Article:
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Asia Undercovered #44

This week: Timor-Leste’s independence anniversary, Chinese patriotism online, Mekong drought, and a new political party in Taiwan.

Undercovered this week

While Hong Kong’s agitation grows, neighboring Macau has made relative peace with its relatively new Chinese rulers. The reason is, actually, quite nuanced, and partly due to colonial Portuguese mismanagement. (SCMP).

Meanwhile, patriotism is becoming a requirement for Chinese netizens, who are increasingly forced to show their love for China online or face harassment, reports Oiwan Lam for Global Voices.

This shows the state of the world. Booming demand for tear gas means increased production in China (Inkstone News).

As a South Indian, I enjoyed this satirical take. Why does India not scrap special status for Hindi as it did for Kashmir, argues Karthik Vekatesh in Madras Courier.

It’s not getting as much attention as Hong Kong or Kashmir but protests are also raging in Indonesia’s West Papua region, where calls for an independence referendum are rising. Jakarta Post put this well-done, collaborative story on the growing resistance to Jakarta on their frontpage.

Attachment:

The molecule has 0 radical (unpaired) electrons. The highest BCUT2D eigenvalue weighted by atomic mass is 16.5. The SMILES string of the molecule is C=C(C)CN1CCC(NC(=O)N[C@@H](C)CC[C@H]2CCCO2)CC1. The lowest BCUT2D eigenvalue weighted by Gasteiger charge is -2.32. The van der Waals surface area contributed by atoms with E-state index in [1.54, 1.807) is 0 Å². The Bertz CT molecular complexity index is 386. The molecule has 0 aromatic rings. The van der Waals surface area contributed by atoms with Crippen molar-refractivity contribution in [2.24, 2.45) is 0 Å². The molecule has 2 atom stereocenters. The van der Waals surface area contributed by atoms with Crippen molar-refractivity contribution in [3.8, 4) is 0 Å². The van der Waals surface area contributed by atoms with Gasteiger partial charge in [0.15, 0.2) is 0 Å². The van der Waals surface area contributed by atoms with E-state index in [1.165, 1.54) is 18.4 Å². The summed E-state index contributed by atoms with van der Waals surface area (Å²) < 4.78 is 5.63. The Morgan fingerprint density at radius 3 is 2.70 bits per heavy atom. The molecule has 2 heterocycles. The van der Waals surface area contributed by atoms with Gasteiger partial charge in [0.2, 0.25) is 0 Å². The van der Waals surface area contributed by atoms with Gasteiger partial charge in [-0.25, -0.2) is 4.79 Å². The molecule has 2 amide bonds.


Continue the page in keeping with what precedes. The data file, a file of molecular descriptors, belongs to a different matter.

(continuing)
Fascinating interactive, data-driven piece on how Malaysians are increasingly growing up in separate language bubbles. This may not seem important, but it is crucial to understanding Malaysia and its unique politics (Adila Razak, MalaysiaKini).

Last week saw the 20th Anniversary of Timor-Leste gaining independence. This feature in New Naratif explores the stories of those born after this young country joined the global community of nations (Sophie Raynor).


I thoroughly enjoyed this history-drive piece by Benjamin Zawacki that looks at China’s Belt and Road initiative through the lens of the post-World War II foreign order, specially, the Marshall Plan, and how illiberalism is a key tenet of China’s plans (Asia Times).

Drought in Southeast Asia is leading to fears of the Mekong hitting a dangerous tipping point. Tensions between the US and China are putting downstream countries like Vietnam and Cambodia at high risk (Nikkei Asian Review).

As palm oil prices fall, and Europe begins to restrict biofuel imports, Indonesia is looking to China to boost export demand (Mongabay).

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A third party has been formed in Taiwan, led by the mayor of Taipei Ko Wen-je. Now the question is whether or not they will they jump into the Presidential race, which could have huge repercussions for incumbent and front-runner Tsai Ing-wen (SCMP).

Lighter note – Monks protecting forests

Another environment story this week, this time from Cambodia, whose forests are under threat mostly due to demand for timber exports. One community, however, has resisted development by creating a Buddhist-monk managed project, protecting 71 square miles of forests.

Now, if only Buddhist militants in Myanmar and Sri Lanka could focus more on protecting forests and landscapes instead of demonizing minorities.

Asia Undercovered: Journalist Nithin Coca's weekly roundup of the news, events, trends and people changing Asia, but not getting enough attention in the US media.